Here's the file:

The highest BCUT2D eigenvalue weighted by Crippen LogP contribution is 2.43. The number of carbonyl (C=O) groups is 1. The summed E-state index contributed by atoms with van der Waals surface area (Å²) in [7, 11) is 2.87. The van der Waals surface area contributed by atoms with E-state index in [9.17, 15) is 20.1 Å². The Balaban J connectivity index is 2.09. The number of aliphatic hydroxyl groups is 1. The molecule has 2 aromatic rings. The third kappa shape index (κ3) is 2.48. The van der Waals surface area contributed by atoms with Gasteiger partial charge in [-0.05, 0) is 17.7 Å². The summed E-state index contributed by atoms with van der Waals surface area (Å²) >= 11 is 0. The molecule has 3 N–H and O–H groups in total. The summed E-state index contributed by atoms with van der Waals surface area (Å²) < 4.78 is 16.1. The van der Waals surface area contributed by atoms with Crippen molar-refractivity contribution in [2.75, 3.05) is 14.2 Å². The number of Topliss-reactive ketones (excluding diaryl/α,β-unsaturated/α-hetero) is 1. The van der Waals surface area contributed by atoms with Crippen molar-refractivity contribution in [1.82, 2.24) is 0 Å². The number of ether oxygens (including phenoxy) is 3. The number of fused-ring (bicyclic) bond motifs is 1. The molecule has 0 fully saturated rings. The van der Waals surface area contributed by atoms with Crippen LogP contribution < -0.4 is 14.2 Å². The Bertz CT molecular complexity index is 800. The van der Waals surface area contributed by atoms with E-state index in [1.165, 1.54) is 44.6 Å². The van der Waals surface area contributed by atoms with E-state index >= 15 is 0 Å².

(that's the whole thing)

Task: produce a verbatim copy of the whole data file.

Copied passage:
The highest BCUT2D eigenvalue weighted by Crippen LogP contribution is 2.43. The number of carbonyl (C=O) groups is 1. The summed E-state index contributed by atoms with van der Waals surface area (Å²) in [7, 11) is 2.87. The van der Waals surface area contributed by atoms with E-state index in [9.17, 15) is 20.1 Å². The Balaban J connectivity index is 2.09. The number of aliphatic hydroxyl groups is 1. The molecule has 2 aromatic rings. The third kappa shape index (κ3) is 2.48. The van der Waals surface area contributed by atoms with Gasteiger partial charge in [-0.05, 0) is 17.7 Å². The summed E-state index contributed by atoms with van der Waals surface area (Å²) >= 11 is 0. The molecule has 3 N–H and O–H groups in total. The summed E-state index contributed by atoms with van der Waals surface area (Å²) < 4.78 is 16.1. The van der Waals surface area contributed by atoms with Crippen molar-refractivity contribution in [2.75, 3.05) is 14.2 Å². The number of Topliss-reactive ketones (excluding diaryl/α,β-unsaturated/α-hetero) is 1. The van der Waals surface area contributed by atoms with Crippen molar-refractivity contribution in [1.82, 2.24) is 0 Å². The number of ether oxygens (including phenoxy) is 3. The number of fused-ring (bicyclic) bond motifs is 1. The molecule has 0 fully saturated rings. The van der Waals surface area contributed by atoms with Crippen LogP contribution < -0.4 is 14.2 Å². The Bertz CT molecular complexity index is 800. The van der Waals surface area contributed by atoms with E-state index in [1.165, 1.54) is 44.6 Å². The van der Waals surface area contributed by atoms with E-state index >= 15 is 0 Å².